> idea how to install it (it's not listed in Aptitude). I've already
          > removed Apache.

          It probably won't run under Sid, but if you would like the try it, you
          can install ".deb"s directly using the command:

          dpkg --install <pkgname.deb>

          What you will probably have to do is download the source file and
          compile it yourself on the LinkStation. Do this by downloading the
          source, "un-tar-ing" it somewhere and read any "COMPILING" or
          "INSTALLING" documents that might be included on the top level
          directory. You might need to also download some header files or
          additional libraries too, but that is easy with Debian once you know
          what you need.

          Note that there are other lightweight web servers that are in the
          Debian binary repository, thttpd seems popular.

          > 3.) Is it possible to install/use TV RSS
          > (http://tvtrss.sourceforge.net/)? The website lists the binaries as
          > i386 so I don't know if it can run or be recompiled to be run on a
          > PPC

          I briefly checked it out. The downloads aren't binaries like the
          description says, but simply "C" source code. So it looks like it
          could also be recompiled.

          > Linkstation. I believe with this program I can turn my Linkstation
          > into a virtual TiVo.

          I'm not sure what you mean by "virtual". I guess you could have some
          program that goes out and downloads stuff according so some schedule,
          but if you are really thinking of having the same functionality of a
          TiVo, you don't have the video hardware (or MPEG CODEC processing
          power) to do it. What seems to be popular for this sort of thing are
          projects based on the "freevo" (freevo.sourceforge.net) project, then
          running it on the little VIA-EPIA computers which aren't much bigger
          than a Linkstation anyway, but a little more expensive. With an
          addition of a video capture card, you can do most all the TiVo functions.

          > Warstew, I ran into some problems along the way so I have a few
          > recommendations for your tutorial (particularly for complete newbies
          > like me):
          >
          > 1.) I struggled to mount the Linkstation hard drive in another Linux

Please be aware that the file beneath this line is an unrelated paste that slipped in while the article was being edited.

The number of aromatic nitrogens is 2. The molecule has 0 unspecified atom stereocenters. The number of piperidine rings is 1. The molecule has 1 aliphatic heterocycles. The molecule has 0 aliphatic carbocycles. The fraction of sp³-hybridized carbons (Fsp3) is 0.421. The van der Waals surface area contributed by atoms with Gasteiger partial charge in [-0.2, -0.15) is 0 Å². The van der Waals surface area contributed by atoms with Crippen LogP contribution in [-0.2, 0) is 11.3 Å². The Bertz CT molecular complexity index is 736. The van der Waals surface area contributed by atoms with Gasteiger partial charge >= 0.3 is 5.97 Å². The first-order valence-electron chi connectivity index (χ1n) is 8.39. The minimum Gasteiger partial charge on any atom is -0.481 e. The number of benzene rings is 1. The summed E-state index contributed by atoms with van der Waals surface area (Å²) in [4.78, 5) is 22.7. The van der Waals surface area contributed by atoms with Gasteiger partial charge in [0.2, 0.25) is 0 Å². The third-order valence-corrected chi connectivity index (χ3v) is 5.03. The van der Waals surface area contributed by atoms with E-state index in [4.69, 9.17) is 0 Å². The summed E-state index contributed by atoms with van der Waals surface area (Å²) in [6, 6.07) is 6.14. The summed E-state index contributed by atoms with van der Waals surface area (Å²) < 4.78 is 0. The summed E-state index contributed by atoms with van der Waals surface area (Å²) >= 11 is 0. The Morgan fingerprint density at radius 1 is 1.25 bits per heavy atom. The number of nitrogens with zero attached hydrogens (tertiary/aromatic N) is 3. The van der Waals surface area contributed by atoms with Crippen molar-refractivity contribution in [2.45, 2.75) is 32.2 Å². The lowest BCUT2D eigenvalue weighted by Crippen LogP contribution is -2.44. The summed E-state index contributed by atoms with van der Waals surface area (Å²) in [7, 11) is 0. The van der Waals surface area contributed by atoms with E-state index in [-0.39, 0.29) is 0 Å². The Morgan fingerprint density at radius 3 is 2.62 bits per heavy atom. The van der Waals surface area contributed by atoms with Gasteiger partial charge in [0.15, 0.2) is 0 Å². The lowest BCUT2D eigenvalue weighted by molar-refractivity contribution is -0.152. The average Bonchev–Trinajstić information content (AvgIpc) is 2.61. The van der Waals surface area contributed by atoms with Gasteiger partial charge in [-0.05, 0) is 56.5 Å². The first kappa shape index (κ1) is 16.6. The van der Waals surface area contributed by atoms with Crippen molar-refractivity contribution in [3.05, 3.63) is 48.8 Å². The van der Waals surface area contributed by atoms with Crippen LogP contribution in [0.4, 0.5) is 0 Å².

> workstation (running Knoppix) because I didn't know I had to run
          > file_ext2_magic first. If you listed this first it would save a lot
          > of trouble for other newbies.

          Oh yea, I had run that on my LS a long time ago and forgot all about it.

          > 2.) I couldn't get VNCserver to work at first because it failed to
          > install xfonts-base and its related modules. Adding xfonts-base to
          > the apt-get install vncserver etc etc line will ensure this doesn't
          > happen to other people.

          Good recommendation, I don't know why on mine it installed them with
          VNC, but yours it didn't.

          > 3.) I installed Webmin instead of SWAT and I must say it's amazing.
          > It makes administering the Linkstation much, much easier for those
          > of us who have little experience with Linux. I am more comfortable
          > and confident changing settings from Webmin instead of the command
          > line.

          Very good! James Ronald has been playing with Webmin too and seems to
          like it. Hopefully someone will upload a little tutorial about it to
          the "Debian-on-Linkstation" section, and perhaps some screenshots.
          The more information we can provide to others, the more of them will
          decide to make the switch. Then the more we will all learn as we all
          learn together.

          > Thanks again!

          Looks like you did very well indeed!
        • James Stewart
          ... Hmmm menu also got automatically installed in my case (it claims to be a dependency of both fluxbox and icewm). Did you turn off dependency checking in
          Message 4 of 6 , Apr 30, 2005
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            --- In LinkStation_General@yahoogroups.com, "wedgemusic"
            <wedgemusic@y...> wrote:

            > I forgot to add that people running icewm via VNC should install the